Consider an example of delivering goods to grocery stores from a central warehouse location. A fleet of three trucks is available at the warehouse. The warehouse operates only within a certain time window—from 8:00 a.m. to 5:00 p.m.—during which all trucks must return back to the warehouse. Each truck has a capacity of 15,000 pounds, which limits the amount of goods it can carry. Each store has a demand for a specific amount of goods (in pounds) that needs to be delivered, and each store has time windows that confine when deliveries should be made. Furthermore, the driver can work only eight hours per day, requires a break for lunch, and is paid for the amount of time spent on driving and servicing the stores. The service can be used to determine an itinerary for each route such that the deliveries can be made while honoring all the vehicle and order requirements and minimizing the total time spent on a particular route by the driver.

  • Location-Allocation service

    Location-allocation helps you choose which facilities from a set of facilities to operate based on their potential interaction with demand points. It can help you answer questions like the following:

    • Given a set of existing fire stations, which site for a new fire station would provide the best response times for the community?
    • If a retail company has to downsize, which stores should it close to maintain the most overall demand?
    • Where should a factory be built to minimize the distance to distribution centers?
    In these examples, facilities would represent the fire stations, retail stores, and factories; demand points would represent buildings, customers, and distribution centers.

    The objective may be to minimize the overall distance between demand points and facilities, maximize the number of demand points covered within a certain distance of facilities, maximize an apportioned amount of demand that decays with increasing distance from a facility, or maximize the amount of demand captured in an environment of friendly and competing facilities.

  • Origin Destination Cost Matrix service

    The Origin Destination Cost Matrix service helps you to create an origin-destination (OD) cost matrix from multiple origins to multiple destinations. An OD cost matrix is a table that contains the cost, such as the travel time or travel distance, from each origin to each destination. Additionally, it ranks the destinations that each origin connects to in ascending order based on the minimum cost required to travel from that origin to each destination. When generating an OD cost matrix, you can optionally specify the maximum number of destinations to find for each origin and the maximum time or distance to travel when searching for destinations.

    The results from the OD cost matrix service often become input for other spatial analyses where the cost to travel on the street network is more appropriate than straight-line cost. For example, predicting the movement of people in a city is better modeled with costs based on street networks, since people tend to travel on roads and pedestrian paths.

    Tip:

    The closest facility and OD cost matrix services perform very similar analyses; the main difference, however, is in the output and the computation speed. OD cost matrix service generates results more quickly but cannot return the true shapes of routes or their driving directions. It is designed to quickly solve large M x N problems and, as a result, does not internally contain the information required to generate route shapes and driving directions. Alternatively, the closest facility service returns routes and directions but performs the analysis more slowly than the OD cost matrix service. If you need driving directions or true shapes of routes, use the closest facility service; otherwise, use the OD cost matrix service to reduce the computation time.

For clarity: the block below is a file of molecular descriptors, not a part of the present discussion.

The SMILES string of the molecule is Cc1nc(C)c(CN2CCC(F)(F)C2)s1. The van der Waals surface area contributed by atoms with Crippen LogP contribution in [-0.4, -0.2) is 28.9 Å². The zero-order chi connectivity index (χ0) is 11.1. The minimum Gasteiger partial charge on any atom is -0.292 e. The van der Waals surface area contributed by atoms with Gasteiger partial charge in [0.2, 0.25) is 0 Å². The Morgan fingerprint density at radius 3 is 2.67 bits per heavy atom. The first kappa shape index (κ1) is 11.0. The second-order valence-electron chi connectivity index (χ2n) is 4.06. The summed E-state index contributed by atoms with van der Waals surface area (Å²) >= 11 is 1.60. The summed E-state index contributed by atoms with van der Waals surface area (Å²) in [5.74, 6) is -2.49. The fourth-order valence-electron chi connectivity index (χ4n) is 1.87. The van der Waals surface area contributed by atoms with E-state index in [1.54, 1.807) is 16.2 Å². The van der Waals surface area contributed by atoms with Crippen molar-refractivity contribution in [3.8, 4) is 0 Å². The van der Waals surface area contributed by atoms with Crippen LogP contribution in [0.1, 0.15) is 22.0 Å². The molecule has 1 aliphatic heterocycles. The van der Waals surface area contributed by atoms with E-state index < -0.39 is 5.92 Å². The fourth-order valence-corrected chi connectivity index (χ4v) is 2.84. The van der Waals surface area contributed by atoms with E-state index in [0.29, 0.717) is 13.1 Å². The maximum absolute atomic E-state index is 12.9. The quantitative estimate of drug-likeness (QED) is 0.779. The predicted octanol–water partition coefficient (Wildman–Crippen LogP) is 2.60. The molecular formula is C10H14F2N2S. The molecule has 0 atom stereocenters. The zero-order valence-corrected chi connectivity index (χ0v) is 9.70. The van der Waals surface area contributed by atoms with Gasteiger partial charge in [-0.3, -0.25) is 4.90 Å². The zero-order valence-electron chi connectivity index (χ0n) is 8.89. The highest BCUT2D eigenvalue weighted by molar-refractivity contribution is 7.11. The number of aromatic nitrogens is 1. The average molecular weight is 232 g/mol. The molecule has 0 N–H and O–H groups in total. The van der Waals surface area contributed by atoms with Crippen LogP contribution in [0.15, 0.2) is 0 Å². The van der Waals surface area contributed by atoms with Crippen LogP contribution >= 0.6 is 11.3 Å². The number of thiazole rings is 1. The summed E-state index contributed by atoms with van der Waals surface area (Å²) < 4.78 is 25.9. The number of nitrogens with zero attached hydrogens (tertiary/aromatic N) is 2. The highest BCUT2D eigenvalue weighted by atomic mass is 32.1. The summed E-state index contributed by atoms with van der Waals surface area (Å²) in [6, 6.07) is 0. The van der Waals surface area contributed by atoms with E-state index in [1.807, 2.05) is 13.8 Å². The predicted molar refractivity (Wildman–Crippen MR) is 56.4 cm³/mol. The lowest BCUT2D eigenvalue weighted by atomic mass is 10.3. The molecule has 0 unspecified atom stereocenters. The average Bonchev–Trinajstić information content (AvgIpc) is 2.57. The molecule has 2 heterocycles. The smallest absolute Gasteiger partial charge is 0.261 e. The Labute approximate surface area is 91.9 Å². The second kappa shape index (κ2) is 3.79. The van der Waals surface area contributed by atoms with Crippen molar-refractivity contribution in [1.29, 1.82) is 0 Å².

Execution Modes

A routing service can support synchronous or asynchronous execution mode. An execution mode defines how the application using the service interacts with the service and gets the result. When using the synchronous execution mode, the application must wait for the request to finish and get the results. This execution mode is well-suited for requests that complete quickly (under 10 seconds). When using the asynchronous execution mode, the client must periodically check whether the service has finished execution and, once completed, get the result. While the service is executing, the application is available to do other things. This execution mode is well-suited for requests that take a long time to complete because it allows users to continue to interact with the application while the results are generated. Another advantage of the asynchronous mode for long running requests is that the application does not need to keep a connection open with the web server in your ArcGIS Server site while the request is being processed. This can prevent any web server timeouts that can happen with long running synchronous requests.

A routing service for an analysis type supports the same functionality irrespective of the execution mode. However, the request URL and the parameter names supported by the service are different based on the execution mode. Certain network analysis types are available in both execution modes and some are only available in asynchronous execution mode.

The table below summarizes the execution mode available for each analysis type and links to detailed API reference for the routing services.

Execution modes for various routing services

Publishing Routing Services

In order to use the routing services from their REST endpoints, you must first publish the services to an ArcGIS Server site in your ArcGIS Enterprise deployment. The routing services need a network dataset that defines the data model for your transportation network on which the analysis is performed. Once you have a network dataset, you can publish the routing services using the Publish Routing Services tool available with ArcGIS Server.